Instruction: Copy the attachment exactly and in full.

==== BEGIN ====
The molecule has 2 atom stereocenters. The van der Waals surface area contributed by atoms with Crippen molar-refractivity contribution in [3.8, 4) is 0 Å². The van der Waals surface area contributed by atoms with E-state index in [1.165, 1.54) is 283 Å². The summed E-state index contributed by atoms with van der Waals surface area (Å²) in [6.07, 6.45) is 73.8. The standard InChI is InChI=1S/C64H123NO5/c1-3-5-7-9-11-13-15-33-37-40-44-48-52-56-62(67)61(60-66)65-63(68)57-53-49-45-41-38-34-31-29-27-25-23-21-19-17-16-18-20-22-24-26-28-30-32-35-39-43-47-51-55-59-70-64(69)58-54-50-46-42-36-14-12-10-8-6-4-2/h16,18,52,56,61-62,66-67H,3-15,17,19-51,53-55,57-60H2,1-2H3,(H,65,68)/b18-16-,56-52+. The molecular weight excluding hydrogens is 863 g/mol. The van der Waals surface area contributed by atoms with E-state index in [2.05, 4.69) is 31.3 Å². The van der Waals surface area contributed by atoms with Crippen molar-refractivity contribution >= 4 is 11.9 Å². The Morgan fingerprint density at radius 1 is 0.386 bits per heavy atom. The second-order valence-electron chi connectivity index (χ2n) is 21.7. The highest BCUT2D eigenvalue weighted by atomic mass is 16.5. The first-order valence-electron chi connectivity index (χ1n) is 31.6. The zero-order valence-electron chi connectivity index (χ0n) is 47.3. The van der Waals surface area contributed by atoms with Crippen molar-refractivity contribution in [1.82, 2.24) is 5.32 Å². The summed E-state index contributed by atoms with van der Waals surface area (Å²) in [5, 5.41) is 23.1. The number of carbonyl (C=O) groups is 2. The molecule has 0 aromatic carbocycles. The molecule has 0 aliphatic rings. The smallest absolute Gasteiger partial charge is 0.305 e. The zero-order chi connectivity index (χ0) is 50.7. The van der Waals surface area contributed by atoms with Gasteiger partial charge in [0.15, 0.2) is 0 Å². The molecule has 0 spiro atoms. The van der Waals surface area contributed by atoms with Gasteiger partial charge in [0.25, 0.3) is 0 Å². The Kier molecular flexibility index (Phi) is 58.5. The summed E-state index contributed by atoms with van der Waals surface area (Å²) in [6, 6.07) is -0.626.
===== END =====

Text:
The molecule has 2 atom stereocenters. The van der Waals surface area contributed by atoms with Crippen molar-refractivity contribution in [3.8, 4) is 0 Å². The van der Waals surface area contributed by atoms with E-state index in [1.165, 1.54) is 283 Å². The summed E-state index contributed by atoms with van der Waals surface area (Å²) in [6.07, 6.45) is 73.8. The standard InChI is InChI=1S/C64H123NO5/c1-3-5-7-9-11-13-15-33-37-40-44-48-52-56-62(67)61(60-66)65-63(68)57-53-49-45-41-38-34-31-29-27-25-23-21-19-17-16-18-20-22-24-26-28-30-32-35-39-43-47-51-55-59-70-64(69)58-54-50-46-42-36-14-12-10-8-6-4-2/h16,18,52,56,61-62,66-67H,3-15,17,19-51,53-55,57-60H2,1-2H3,(H,65,68)/b18-16-,56-52+. The molecular weight excluding hydrogens is 863 g/mol. The van der Waals surface area contributed by atoms with E-state index in [2.05, 4.69) is 31.3 Å². The van der Waals surface area contributed by atoms with Crippen molar-refractivity contribution >= 4 is 11.9 Å². The Morgan fingerprint density at radius 1 is 0.386 bits per heavy atom. The second-order valence-electron chi connectivity index (χ2n) is 21.7. The highest BCUT2D eigenvalue weighted by atomic mass is 16.5. The first-order valence-electron chi connectivity index (χ1n) is 31.6. The zero-order valence-electron chi connectivity index (χ0n) is 47.3. The van der Waals surface area contributed by atoms with Crippen molar-refractivity contribution in [1.82, 2.24) is 5.32 Å². The summed E-state index contributed by atoms with van der Waals surface area (Å²) in [5, 5.41) is 23.1. The number of carbonyl (C=O) groups is 2. The molecule has 0 aromatic carbocycles. The molecule has 0 aliphatic rings. The smallest absolute Gasteiger partial charge is 0.305 e. The zero-order chi connectivity index (χ0) is 50.7. The van der Waals surface area contributed by atoms with Gasteiger partial charge in [0.15, 0.2) is 0 Å². The molecule has 0 spiro atoms. The van der Waals surface area contributed by atoms with Gasteiger partial charge in [0.25, 0.3) is 0 Å². The Kier molecular flexibility index (Phi) is 58.5. The summed E-state index contributed by atoms with van der Waals surface area (Å²) in [6, 6.07) is -0.626.